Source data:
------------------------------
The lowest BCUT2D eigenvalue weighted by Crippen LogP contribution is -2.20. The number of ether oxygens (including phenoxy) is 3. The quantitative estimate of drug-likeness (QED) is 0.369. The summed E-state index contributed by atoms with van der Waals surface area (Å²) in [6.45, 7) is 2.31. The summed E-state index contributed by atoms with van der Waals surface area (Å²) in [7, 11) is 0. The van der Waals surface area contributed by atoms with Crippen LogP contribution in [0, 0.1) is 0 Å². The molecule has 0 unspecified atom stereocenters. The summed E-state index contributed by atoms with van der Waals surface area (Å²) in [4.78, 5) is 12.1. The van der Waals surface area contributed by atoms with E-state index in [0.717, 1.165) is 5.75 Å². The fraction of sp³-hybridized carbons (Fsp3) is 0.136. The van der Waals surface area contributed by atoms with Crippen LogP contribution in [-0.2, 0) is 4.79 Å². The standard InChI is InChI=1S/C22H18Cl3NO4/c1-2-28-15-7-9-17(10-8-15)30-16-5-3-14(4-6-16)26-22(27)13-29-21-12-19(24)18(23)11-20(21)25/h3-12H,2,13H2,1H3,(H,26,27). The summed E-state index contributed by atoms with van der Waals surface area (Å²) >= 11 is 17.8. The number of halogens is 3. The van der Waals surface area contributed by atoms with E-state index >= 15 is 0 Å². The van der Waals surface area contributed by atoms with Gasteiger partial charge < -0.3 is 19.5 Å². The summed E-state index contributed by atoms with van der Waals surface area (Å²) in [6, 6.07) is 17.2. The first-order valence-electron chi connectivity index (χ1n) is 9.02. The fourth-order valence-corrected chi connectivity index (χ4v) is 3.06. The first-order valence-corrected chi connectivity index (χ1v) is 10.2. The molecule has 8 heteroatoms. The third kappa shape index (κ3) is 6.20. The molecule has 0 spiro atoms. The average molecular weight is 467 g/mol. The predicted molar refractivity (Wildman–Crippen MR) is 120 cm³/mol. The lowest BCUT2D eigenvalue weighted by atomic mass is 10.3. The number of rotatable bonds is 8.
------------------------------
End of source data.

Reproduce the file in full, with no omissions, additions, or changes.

The lowest BCUT2D eigenvalue weighted by Crippen LogP contribution is -2.20. The number of ether oxygens (including phenoxy) is 3. The quantitative estimate of drug-likeness (QED) is 0.369. The summed E-state index contributed by atoms with van der Waals surface area (Å²) in [6.45, 7) is 2.31. The summed E-state index contributed by atoms with van der Waals surface area (Å²) in [7, 11) is 0. The van der Waals surface area contributed by atoms with Crippen LogP contribution in [0, 0.1) is 0 Å². The molecule has 0 unspecified atom stereocenters. The summed E-state index contributed by atoms with van der Waals surface area (Å²) in [4.78, 5) is 12.1. The van der Waals surface area contributed by atoms with E-state index in [0.717, 1.165) is 5.75 Å². The fraction of sp³-hybridized carbons (Fsp3) is 0.136. The van der Waals surface area contributed by atoms with Crippen LogP contribution in [-0.2, 0) is 4.79 Å². The standard InChI is InChI=1S/C22H18Cl3NO4/c1-2-28-15-7-9-17(10-8-15)30-16-5-3-14(4-6-16)26-22(27)13-29-21-12-19(24)18(23)11-20(21)25/h3-12H,2,13H2,1H3,(H,26,27). The summed E-state index contributed by atoms with van der Waals surface area (Å²) >= 11 is 17.8. The number of halogens is 3. The van der Waals surface area contributed by atoms with E-state index >= 15 is 0 Å². The van der Waals surface area contributed by atoms with Gasteiger partial charge < -0.3 is 19.5 Å². The summed E-state index contributed by atoms with van der Waals surface area (Å²) in [6, 6.07) is 17.2. The first-order valence-electron chi connectivity index (χ1n) is 9.02. The fourth-order valence-corrected chi connectivity index (χ4v) is 3.06. The first-order valence-corrected chi connectivity index (χ1v) is 10.2. The molecule has 8 heteroatoms. The third kappa shape index (κ3) is 6.20. The molecule has 0 spiro atoms. The average molecular weight is 467 g/mol. The predicted molar refractivity (Wildman–Crippen MR) is 120 cm³/mol. The lowest BCUT2D eigenvalue weighted by atomic mass is 10.3. The number of rotatable bonds is 8.